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Sugaring!


The first thing you have to do is make sure you have some maple trees! They are easiest to identify when you can see their leaves, but

unfortunately there are no leaves at sugaring

time. This means you either need to be able to identify the bark, or find the trees during the summer and mark them.


This is a tap, or spile. The right side goes into the tree (after you drill a hole) and the sap

drips out of the spout on the left. The bucket hangs on the hook. It's very helpful to have a lid on the bucket so that rain and snow don't dilute the sap. The lid usually attaches

through the hole at the top of the spile.


A tree should have a diameter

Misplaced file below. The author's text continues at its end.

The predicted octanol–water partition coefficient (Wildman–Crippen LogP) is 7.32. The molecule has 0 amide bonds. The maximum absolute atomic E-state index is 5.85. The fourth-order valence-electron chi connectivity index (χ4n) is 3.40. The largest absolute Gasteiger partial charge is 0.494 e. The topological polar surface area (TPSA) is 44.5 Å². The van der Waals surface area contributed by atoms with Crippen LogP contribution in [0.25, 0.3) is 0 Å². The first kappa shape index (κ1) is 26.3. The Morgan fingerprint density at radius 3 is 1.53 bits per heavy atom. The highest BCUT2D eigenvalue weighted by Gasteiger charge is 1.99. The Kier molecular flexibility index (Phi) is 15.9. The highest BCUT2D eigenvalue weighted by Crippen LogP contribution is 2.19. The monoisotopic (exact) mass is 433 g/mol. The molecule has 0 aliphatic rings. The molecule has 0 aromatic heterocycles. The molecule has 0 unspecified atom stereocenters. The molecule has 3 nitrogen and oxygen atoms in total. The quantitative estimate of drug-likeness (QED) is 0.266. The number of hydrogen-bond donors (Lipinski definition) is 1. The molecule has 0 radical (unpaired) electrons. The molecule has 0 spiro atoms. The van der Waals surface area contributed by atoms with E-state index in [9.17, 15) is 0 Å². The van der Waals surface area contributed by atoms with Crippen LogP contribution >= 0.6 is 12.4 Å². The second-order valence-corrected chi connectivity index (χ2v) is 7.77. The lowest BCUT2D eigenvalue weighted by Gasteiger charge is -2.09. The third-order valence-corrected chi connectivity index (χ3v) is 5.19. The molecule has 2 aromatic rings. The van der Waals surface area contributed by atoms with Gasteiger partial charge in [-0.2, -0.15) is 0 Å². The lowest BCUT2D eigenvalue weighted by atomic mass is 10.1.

of at least 10 inches in order to be tapped. Trees bigger than 18 inches can have two taps in them.


During the winter maple trees store their sap in their roots so it won't freeze. When the

temperature goes above freezing, the sap moves up into the tree's branches. Each time the

temperature goes back below freezing, the sap

goes back down into the roots. As the sap moves up and down in the tree, we catch a little bit of it with our tap and bucket.


Once there is enough sap in the buckets on the

tree, we carry the sap back to the sugar shack. In

the sugar shack, we have a large flat pan on top of

a firebox. Once we have enough sap to start a boil, we get the fire going. It takes anywhere from 35 to 55 gallons of sap to make 1 gallon of syrup. That means we have to boil away the other 34 to 54 gallons of water! That's a lot of boiling!


Boiling away that much water takes hours and hours. We try to keep the fire very hot to speed up the process.


Once enough of the water is boiled away, we have syrup!

Sugaring  
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